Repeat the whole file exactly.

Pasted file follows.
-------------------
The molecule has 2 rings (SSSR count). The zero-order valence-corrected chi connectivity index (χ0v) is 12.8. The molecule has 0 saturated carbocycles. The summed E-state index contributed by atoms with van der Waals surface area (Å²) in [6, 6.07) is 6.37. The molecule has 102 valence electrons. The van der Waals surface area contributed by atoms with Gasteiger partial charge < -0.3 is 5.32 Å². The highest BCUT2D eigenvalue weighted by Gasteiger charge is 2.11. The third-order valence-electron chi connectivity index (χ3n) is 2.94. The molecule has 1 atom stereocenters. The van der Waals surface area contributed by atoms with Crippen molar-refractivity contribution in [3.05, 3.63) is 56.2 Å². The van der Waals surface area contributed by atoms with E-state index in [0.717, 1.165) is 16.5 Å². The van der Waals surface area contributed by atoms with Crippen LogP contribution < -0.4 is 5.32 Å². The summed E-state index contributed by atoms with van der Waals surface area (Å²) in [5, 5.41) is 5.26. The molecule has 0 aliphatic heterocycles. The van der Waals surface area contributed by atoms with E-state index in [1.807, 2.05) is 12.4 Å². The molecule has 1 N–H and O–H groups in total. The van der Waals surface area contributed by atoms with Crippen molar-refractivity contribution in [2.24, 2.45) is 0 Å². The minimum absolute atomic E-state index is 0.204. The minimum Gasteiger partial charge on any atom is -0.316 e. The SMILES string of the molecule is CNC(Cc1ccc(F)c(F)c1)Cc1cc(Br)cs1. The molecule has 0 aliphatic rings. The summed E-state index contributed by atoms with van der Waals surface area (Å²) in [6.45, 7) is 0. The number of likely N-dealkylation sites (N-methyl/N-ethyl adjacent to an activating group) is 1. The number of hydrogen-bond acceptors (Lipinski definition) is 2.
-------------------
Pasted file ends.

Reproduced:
The molecule has 2 rings (SSSR count). The zero-order valence-corrected chi connectivity index (χ0v) is 12.8. The molecule has 0 saturated carbocycles. The summed E-state index contributed by atoms with van der Waals surface area (Å²) in [6, 6.07) is 6.37. The molecule has 102 valence electrons. The van der Waals surface area contributed by atoms with Gasteiger partial charge < -0.3 is 5.32 Å². The highest BCUT2D eigenvalue weighted by Gasteiger charge is 2.11. The third-order valence-electron chi connectivity index (χ3n) is 2.94. The molecule has 1 atom stereocenters. The van der Waals surface area contributed by atoms with Crippen molar-refractivity contribution in [3.05, 3.63) is 56.2 Å². The van der Waals surface area contributed by atoms with E-state index in [0.717, 1.165) is 16.5 Å². The van der Waals surface area contributed by atoms with Crippen LogP contribution < -0.4 is 5.32 Å². The summed E-state index contributed by atoms with van der Waals surface area (Å²) in [5, 5.41) is 5.26. The molecule has 0 aliphatic heterocycles. The van der Waals surface area contributed by atoms with E-state index in [1.807, 2.05) is 12.4 Å². The molecule has 1 N–H and O–H groups in total. The van der Waals surface area contributed by atoms with Crippen molar-refractivity contribution in [2.24, 2.45) is 0 Å². The minimum absolute atomic E-state index is 0.204. The minimum Gasteiger partial charge on any atom is -0.316 e. The SMILES string of the molecule is CNC(Cc1ccc(F)c(F)c1)Cc1cc(Br)cs1. The molecule has 0 aliphatic rings. The summed E-state index contributed by atoms with van der Waals surface area (Å²) in [6.45, 7) is 0. The number of likely N-dealkylation sites (N-methyl/N-ethyl adjacent to an activating group) is 1. The number of hydrogen-bond acceptors (Lipinski definition) is 2.